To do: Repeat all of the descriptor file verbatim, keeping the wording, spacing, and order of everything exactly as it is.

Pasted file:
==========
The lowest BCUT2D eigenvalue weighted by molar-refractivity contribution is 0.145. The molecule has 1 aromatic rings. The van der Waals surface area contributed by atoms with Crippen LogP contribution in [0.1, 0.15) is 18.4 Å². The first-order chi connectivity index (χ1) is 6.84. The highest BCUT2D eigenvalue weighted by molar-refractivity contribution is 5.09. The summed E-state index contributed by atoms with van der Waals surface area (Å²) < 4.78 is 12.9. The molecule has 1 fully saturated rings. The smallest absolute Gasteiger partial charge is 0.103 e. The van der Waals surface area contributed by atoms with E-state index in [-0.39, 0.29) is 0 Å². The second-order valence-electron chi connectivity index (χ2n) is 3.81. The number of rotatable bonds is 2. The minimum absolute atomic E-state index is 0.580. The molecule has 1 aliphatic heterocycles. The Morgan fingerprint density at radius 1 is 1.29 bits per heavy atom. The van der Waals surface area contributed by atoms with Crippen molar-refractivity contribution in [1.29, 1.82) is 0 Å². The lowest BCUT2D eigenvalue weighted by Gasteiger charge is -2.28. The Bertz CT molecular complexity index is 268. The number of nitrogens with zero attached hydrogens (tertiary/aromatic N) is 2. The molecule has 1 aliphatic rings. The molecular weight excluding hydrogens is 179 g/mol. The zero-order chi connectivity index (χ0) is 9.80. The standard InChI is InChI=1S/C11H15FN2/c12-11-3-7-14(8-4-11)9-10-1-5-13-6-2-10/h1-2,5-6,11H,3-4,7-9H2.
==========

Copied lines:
The lowest BCUT2D eigenvalue weighted by molar-refractivity contribution is 0.145. The molecule has 1 aromatic rings. The van der Waals surface area contributed by atoms with Crippen LogP contribution in [0.1, 0.15) is 18.4 Å². The first-order chi connectivity index (χ1) is 6.84. The highest BCUT2D eigenvalue weighted by molar-refractivity contribution is 5.09. The summed E-state index contributed by atoms with van der Waals surface area (Å²) < 4.78 is 12.9. The molecule has 1 fully saturated rings. The smallest absolute Gasteiger partial charge is 0.103 e. The van der Waals surface area contributed by atoms with E-state index in [-0.39, 0.29) is 0 Å². The second-order valence-electron chi connectivity index (χ2n) is 3.81. The number of rotatable bonds is 2. The minimum absolute atomic E-state index is 0.580. The molecule has 1 aliphatic heterocycles. The Morgan fingerprint density at radius 1 is 1.29 bits per heavy atom. The van der Waals surface area contributed by atoms with Crippen molar-refractivity contribution in [1.29, 1.82) is 0 Å². The lowest BCUT2D eigenvalue weighted by Gasteiger charge is -2.28. The Bertz CT molecular complexity index is 268. The number of nitrogens with zero attached hydrogens (tertiary/aromatic N) is 2. The molecule has 1 aliphatic rings. The molecular weight excluding hydrogens is 179 g/mol. The zero-order chi connectivity index (χ0) is 9.80. The standard InChI is InChI=1S/C11H15FN2/c12-11-3-7-14(8-4-11)9-10-1-5-13-6-2-10/h1-2,5-6,11H,3-4,7-9H2.